Des O’Driscoll looks ahead to this week’s viewing schedule.
John Travolta hosts a tribute to the group who provided him with so much groovy music to dance to in Saturday Night Fever.
Barry Gibb is the only surviving member of the trio, and before his performance at the end, we get covers from the likes of Ed Sheeran, Stevie Wonder and Nick Jonas.
Classic submarine film from 1981 tells the partly-true tale of life aboard the German predator during WWII.
Is this film the new Babe? The tale of a huge genetically-modified pig and its friendship with a little girl got rave reviews when it premiered at Cannes recently, and has already become essential family viewing on the streaming network.
Tilda Swinton and Jake Gyllenhaal also star.
This new 10-part series has Naomi Watts playing a therapist who takes things that bit too far by getting involved with some of the people in her patients’ lives.
Another slow-moving show from the streaming network.
Channel 4, 8pm
The upcoming film starring Cillian Murphy and Harry Styles means we’ll be hearing a lot about the retreat from the French port in 1940.
This documentary looks at the little-known tale of how many British servicemen involved in the action were resentful of the RAF for not providing them with enough protection from German planes.
We hear that this was a somewhat unfair appraisal of the British airforce, as given the meagre resources they had, the RAF did an amazing job in keeping the Luftwaffe at bay.
BBC Two, 9pm
We’re all very familiar with George Best’s story, but Daniel Gordon’s film is still well worth a watch for its account of the self-destructive footballing genius.
Between the soccer success and the beautiful women, the Belfast man’s life could have been the stuff of dreams, but it’s the poignancy of his battle with alcohol that shines through here.
Where did it all go wrong, indeed.
RTÉ One, 7.30pm
Episode three has Dara Ó Cinnéide returning to his home club of An Ghaeltacht in Co Kerry to see the sense of pride the club evokes in the parish, and to assess whether the widespread use of technology and sports science is making an impact.
The former star also goes to Leitir Móir in Connemara where he witnesses how the club is using GPS technology to monitor player performance.
Depending on your opinion, this Breaking Bad offshoot is either a slow-burning slab of brilliance, or a self-indulgent yawn-fest.
Those of the former opinion will be saddened to hear that the final episode of season three is released today.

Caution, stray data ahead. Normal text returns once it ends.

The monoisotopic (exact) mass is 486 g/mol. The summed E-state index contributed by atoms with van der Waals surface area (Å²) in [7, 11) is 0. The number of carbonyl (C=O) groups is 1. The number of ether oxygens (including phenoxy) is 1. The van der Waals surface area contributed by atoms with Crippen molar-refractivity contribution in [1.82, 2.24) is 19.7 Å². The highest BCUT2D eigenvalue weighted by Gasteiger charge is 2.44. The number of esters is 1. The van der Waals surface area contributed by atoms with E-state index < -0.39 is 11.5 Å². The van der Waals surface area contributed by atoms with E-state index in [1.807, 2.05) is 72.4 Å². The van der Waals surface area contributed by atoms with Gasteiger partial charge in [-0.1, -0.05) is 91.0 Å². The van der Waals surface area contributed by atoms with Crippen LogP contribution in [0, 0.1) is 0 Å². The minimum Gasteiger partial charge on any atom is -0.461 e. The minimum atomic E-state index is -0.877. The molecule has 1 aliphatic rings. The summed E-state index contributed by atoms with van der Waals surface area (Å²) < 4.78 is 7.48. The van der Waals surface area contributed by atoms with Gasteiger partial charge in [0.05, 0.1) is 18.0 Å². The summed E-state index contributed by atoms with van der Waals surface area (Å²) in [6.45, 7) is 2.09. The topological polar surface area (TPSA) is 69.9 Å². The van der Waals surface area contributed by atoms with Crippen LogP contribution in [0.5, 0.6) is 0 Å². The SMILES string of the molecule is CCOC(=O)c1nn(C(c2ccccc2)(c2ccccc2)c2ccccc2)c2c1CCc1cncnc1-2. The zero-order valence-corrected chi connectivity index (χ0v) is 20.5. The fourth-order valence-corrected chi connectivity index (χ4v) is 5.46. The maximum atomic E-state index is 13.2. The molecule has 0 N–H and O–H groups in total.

BBC Two, 9pm
The NHS might be a far superior health system compared to what we have in this country, but it’s certainly not perfect.
One of the issues we see in tonight’s episode that has similarities to Ireland is the rise in people going to emergency departments, even though it’s not the proper place for them.
For instance, one woman with serious mental health issues has to be kept for 29 hours before a psychiatric bed becomes available.
Another unfortunate man is brought to the A&E when his dementia causes him to become aggressive at home.
Channel 4, 10pm
The diners on tonight’s show include a 65-year-old dominatrix who says she wants to grow old disgracefully.
RTÉ One, 8.30pm
More video calls from Irish emigrants has Emma Doyle — who recently gave birth to her first child — calling home with the prognosis on her partner Paul’s skin cancer, which had spread to his brain. Has the treatment been successful?
There are also medical issues for the family of Sinead Fraser, living in New Zealand.
Her mother in Co Wicklow is on regular dialysis, and two of her brothers have kidney disease.
The 71-year-old actress goes back to the country where she was born during the last days of British rule. Her father was a major in the Gurkha Rifles, and Lumley’s mother also had strong ties to the country.
She begins the new three-part series in Tamil Nadu in the south, and works her way north, touching on both the traditional and modern aspects of a country that still has massive poverty, despite its burgeoning IT sector and a multi-billion dollar space programme.
RTÉ One, 8.30pm
Like any Irish organisation, especially those with republican leanings, it was only a matter of time before the Wolf Tones would split.
Tonight’s episode follows up on the 2009 radio show when group member Derek Warfield came on to talk about leaving the band, only for his brother Brian to also ring in to give his side of the story as an argument ensued live on air.
We also hear from a woman who buried her daughter’s ashes in the family’s garden, an act that would contravene the Pope’s instructions to Catholics that people must be buried in consecrated ground.
RTÉ One, 10.15pm
The National Gallery in Dublin currently has a major exhibition on Johannes Vermeer, part of which is this documentary on the 17th century Dutch artist.
We see how he died in poverty at the age of 45, before being rediscovered 200 years later, as his genius and innovative techniques with colour, light and perspective were finally appreciated.
BBC Four, 9pm
David Bowie’s longterm collaborator Earl Slick interviews Keith Richards and some of the other famous sidemen to show their strange existence in the world of rock.
BBC Two, 11.05pm
With the second series coming later in July, this repeat of the first season has Elisabeth Moss as the detective dealing with all sorts of strange scenarios in her New Zealand home town.
It was a series that split viewers, so it’ll be interesting to see how the new Sydney-set outing will be received.
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